Ray Floriani of College Chalktalk is the RTC correspondent for the MAAC and NEC conferences.

LYNDHURST, NJ – The regular schedule winds up this weekend with the postseason tournament beginning on Friday in Albany. Siena is in the driver’s seat as regular season champion, top tournament seed and host of the get together in New York’s capitol city.  The Saints’ BracketBuster setback at Butler all but insures Siena will have to cut down the nets at the Times Union Center to get to the Big Dance. Something they are in very favorable position to do.

Player of the Week: Ryan Thompson (G/F), Rider - Averaged 29.5 PPG, 4.5 rebounds and assists in two games. Scored 21 in a win at St.Peter’s and followed up with a carrer-high 38 in an OT loss at Hofstra.

Rookie of the Week: Colin Nickerson (G), Fairfield – Averaged 16.5 PPG and shot 65% from the field in two games for the Stags. Set a career high of 13 against Manhattan than surpassed it with 20 points at Vermont.

Milestones and Notes

  • Iona’s nine conference wins is the fifth highest total since the Gaels started MAAC play in 1981-82.
  • Derek Needham set the freshman scoring record at Fairfield. Needham broke the mark of 427 set by Fordham assistant Joe DeSantis in 1976.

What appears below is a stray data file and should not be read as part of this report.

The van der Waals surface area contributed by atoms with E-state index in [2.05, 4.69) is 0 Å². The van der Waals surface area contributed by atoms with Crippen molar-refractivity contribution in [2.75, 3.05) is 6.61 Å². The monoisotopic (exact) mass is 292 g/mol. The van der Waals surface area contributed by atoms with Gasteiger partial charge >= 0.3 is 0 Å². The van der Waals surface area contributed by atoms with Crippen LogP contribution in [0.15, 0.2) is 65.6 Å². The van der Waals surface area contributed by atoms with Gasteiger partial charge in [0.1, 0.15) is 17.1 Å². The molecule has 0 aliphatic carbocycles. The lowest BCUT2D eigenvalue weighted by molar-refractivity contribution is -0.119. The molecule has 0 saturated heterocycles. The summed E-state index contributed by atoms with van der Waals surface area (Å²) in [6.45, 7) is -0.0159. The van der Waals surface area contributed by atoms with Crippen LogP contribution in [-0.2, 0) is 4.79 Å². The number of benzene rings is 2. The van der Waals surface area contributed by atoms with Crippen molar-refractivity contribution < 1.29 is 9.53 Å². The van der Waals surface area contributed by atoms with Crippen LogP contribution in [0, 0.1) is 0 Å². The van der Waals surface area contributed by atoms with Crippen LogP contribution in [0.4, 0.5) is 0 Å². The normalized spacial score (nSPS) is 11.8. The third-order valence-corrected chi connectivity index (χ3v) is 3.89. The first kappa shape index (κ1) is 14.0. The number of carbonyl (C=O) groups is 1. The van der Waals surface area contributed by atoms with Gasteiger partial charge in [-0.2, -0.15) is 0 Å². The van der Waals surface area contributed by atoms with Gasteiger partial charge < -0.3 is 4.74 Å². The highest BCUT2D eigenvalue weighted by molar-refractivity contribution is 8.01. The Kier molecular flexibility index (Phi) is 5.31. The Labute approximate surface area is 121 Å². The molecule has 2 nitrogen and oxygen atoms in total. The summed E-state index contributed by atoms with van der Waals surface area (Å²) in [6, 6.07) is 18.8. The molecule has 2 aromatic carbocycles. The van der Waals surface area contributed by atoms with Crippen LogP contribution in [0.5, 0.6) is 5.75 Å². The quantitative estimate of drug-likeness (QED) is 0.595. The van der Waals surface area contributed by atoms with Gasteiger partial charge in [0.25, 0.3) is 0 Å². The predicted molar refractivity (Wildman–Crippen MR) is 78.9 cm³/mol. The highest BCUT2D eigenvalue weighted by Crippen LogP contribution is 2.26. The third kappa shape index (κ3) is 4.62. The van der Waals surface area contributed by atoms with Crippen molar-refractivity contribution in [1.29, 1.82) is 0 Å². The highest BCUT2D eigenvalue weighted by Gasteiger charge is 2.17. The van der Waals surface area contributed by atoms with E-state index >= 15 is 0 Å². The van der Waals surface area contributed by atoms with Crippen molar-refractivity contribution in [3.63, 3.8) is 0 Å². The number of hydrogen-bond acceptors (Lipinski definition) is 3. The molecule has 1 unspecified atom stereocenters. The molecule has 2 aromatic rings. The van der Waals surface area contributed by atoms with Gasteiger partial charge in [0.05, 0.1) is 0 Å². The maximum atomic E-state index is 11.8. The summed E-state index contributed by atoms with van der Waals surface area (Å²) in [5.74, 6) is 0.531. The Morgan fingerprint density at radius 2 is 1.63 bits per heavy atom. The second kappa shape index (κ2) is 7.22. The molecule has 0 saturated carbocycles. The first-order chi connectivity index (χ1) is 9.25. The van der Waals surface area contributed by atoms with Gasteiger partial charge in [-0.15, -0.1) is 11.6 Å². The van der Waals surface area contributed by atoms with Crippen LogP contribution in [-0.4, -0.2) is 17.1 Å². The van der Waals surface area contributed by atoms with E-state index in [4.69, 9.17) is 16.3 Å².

• Frank Turner of Canisius enters the final weekend with 593 career assists leaving him just shy of being the seventh MAAC player to hand out 700 assists. Turner tied the school record with 121 games played, a mark he is set to eclipse this weekend.
  • Ryan Thompson, with 1,809 career points, is fourth on Rider’s all time scoring list. Older brother Jason (‘08) is in third at 2.040 points.
  • Speaking of Rider, juniors Mike Ringgold, Justin Robinson and Jharmar Youngblood all joined the school’s 900-point club recently.
  • St. Peter’s’ fifteen victories is the most in four years. Ten MAAC wins is the best showing since the 2004-05 campaign.
  • On Senior Day at Siena this Sunday, the school will honor the most successful senior class in program history.

Team Breakdowns

  • Canisius – Improved to 4-1 all time in BracketBusters with a win over James Madison. The victory gave Canisius its 13th win, the most in Tom Parrotta’s four year tenure. Win also gave the Golden Griffins their first winning season at home in five years. Frank Turner had an excellent 16 point, 13 assist game in his final Koessler Athletic Center appearance.  Junior forward Greg Logins added 15 points, 8 rebounds against JMU. Another junior, Tomas Vazquez-Simmons, had 4 blocks against the Dukes , giving him 199 rejections for his career.